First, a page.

Seven ways to make a state helpless in the face of Kremlin’s hybrid war

Saturday, 20 April 2019


A successful resistance to the Russian hybrid war demands analysis of the facts and awareness of the consequences of the state institutions’ actions and inactions.
The Bulgarian Experience.


The first prerequisite to make the hybrid war successful is to ignore the problem. The longer the institutions and society stay ignorant and unaware that a hybrid war is waged against the country, the easier it is for the aggressor to achieve its goals. This is fundamental in the strategy of Russia in its hybrid campaign against Bulgaria –

Make the hybrid impacts against the state ignored and take no real actions in defence.

The most effective way to overwhelm any defence against hybrid attacks is to influence decision-makers so that the state does not build up any capability of awareness and counteraction.


Up to now, seven ways of impact can be outlined, aimed at keeping Bulgaria unprepared and defenceless against Moscow’s hybrid attacks.



The objective here is to maintain silence about the issue of the hybrid war – do not talk about it, do now write about it, neither at the state institutions nor in the media.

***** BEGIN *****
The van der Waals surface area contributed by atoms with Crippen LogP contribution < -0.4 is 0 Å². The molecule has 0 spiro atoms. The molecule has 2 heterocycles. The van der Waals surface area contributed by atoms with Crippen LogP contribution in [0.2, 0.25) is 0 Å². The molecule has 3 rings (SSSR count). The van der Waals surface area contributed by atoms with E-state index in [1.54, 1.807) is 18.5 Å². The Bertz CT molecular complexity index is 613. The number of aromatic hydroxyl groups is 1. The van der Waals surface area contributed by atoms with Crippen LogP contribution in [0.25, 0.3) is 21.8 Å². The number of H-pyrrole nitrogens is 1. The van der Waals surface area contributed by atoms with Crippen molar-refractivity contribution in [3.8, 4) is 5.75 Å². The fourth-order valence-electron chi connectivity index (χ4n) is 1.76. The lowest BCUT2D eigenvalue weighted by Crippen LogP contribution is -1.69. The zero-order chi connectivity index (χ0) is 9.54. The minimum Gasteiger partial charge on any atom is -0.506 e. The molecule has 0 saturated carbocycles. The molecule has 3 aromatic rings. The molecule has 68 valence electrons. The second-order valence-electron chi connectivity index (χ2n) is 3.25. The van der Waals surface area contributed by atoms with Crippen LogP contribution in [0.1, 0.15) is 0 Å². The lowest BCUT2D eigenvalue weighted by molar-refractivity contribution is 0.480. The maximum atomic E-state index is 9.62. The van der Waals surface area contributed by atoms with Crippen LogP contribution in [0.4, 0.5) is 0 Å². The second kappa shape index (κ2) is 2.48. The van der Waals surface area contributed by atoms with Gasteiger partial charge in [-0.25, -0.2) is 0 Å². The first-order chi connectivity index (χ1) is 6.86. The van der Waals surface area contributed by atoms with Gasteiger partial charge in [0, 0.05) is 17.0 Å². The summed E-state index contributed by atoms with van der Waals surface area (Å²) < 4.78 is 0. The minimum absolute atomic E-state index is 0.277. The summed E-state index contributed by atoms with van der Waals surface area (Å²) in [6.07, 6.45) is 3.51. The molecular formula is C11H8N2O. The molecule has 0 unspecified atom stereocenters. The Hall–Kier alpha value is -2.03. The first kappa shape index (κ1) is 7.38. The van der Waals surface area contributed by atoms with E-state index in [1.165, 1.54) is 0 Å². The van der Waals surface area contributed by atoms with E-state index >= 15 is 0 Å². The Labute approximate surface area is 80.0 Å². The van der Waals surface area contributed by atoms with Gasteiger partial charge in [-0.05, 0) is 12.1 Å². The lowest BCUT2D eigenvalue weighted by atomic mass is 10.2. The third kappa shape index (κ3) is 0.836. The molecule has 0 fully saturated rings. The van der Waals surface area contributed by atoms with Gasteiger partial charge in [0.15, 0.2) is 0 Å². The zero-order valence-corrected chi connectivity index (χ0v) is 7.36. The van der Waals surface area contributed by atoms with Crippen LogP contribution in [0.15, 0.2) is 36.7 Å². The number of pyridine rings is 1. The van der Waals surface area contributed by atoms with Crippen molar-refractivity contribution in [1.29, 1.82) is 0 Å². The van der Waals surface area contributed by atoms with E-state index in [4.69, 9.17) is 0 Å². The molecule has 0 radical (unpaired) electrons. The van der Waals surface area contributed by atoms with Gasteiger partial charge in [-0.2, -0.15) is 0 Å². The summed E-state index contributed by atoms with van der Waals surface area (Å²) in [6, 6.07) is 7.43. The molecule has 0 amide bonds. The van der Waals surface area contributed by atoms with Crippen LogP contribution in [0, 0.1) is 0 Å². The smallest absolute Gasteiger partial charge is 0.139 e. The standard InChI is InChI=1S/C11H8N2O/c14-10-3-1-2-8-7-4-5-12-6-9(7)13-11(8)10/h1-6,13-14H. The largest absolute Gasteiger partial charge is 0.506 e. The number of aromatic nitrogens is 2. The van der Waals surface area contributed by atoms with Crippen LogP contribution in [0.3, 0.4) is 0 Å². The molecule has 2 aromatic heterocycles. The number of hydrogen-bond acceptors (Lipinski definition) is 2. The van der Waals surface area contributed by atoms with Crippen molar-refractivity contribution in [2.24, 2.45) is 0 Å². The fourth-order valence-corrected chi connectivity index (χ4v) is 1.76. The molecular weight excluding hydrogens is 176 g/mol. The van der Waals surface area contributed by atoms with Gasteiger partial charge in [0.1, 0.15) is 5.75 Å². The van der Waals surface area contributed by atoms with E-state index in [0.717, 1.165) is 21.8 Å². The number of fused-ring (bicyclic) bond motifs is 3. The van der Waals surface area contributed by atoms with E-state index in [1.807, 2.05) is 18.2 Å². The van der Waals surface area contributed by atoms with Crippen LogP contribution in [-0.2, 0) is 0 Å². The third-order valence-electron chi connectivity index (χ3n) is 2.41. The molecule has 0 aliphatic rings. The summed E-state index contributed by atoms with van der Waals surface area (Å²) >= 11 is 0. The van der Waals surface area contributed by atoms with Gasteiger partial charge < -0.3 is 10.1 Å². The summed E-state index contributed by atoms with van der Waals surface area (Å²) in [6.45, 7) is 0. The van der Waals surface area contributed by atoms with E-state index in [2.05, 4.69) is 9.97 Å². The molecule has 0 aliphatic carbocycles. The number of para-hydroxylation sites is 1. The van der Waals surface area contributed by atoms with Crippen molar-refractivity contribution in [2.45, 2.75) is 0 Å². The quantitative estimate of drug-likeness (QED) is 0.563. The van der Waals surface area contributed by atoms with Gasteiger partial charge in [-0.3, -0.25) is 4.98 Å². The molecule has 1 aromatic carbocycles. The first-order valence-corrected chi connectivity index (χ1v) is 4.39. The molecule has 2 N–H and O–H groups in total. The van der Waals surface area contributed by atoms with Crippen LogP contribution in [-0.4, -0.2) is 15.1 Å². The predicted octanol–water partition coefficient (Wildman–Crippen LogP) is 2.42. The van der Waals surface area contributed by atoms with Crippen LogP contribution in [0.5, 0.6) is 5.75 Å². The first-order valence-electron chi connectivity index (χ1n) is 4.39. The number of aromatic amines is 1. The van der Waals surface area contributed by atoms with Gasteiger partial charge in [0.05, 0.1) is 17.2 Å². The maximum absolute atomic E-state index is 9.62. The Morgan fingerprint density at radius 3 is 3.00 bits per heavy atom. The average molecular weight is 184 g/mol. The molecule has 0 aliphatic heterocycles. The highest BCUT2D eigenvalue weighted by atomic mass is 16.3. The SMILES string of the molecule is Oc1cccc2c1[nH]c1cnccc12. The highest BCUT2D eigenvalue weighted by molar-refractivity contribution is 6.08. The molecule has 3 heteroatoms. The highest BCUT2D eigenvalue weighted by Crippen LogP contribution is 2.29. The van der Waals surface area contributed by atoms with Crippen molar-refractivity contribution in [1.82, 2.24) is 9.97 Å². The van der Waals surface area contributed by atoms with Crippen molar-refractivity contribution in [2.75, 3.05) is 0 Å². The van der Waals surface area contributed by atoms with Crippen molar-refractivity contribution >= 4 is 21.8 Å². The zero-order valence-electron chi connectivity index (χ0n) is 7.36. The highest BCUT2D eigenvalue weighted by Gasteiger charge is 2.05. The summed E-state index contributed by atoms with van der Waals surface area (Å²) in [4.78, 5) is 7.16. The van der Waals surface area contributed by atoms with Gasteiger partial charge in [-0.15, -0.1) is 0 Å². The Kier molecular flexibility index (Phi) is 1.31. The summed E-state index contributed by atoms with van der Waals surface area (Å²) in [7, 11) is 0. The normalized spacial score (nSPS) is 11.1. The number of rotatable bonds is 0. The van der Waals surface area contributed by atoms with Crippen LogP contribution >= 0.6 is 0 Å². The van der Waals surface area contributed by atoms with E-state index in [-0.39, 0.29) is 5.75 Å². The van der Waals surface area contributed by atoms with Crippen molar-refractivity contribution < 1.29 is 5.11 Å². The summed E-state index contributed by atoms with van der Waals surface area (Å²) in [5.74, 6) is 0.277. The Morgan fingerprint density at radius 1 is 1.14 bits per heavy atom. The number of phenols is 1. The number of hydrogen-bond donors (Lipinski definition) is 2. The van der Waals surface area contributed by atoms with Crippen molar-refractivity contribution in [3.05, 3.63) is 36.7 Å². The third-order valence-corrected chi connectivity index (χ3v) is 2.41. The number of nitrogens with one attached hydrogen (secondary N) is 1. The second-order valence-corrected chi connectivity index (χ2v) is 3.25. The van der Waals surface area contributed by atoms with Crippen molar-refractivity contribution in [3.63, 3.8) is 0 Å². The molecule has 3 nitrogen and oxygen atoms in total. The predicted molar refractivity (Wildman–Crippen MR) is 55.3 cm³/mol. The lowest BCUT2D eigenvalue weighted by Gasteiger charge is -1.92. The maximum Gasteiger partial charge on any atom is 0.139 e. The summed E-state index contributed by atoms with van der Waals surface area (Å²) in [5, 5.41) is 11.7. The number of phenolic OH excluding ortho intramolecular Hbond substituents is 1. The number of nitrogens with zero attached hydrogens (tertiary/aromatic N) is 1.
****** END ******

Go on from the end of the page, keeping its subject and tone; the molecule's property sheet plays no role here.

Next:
The hybrid war problem is bypassed and ignored as if it did not exist, despite the obvious signs of its existence. The aim is to achieve maximum media blackout on the issue. This effort is continuous, despite the fact that over time it is becoming increasingly difficult to play ignorant about the issue.


It means attacking anyone who has spoken about Moscow’s hybrid war against Bulgaria.

The arsenal here ranges from threats to ridicule, attempts to discredit and labels (warmongers, Russophobes, Sorosoids, non-professional laymen etc.) to any politician or public figure who talks about it. This campaign has mobilized all agents of Russia’s influence in Bulgaria, with media and social networks being a key tool for compromising uncomfortable people.

  1. NIHIL NOVI SUB SOLE (Nothing new under the sun)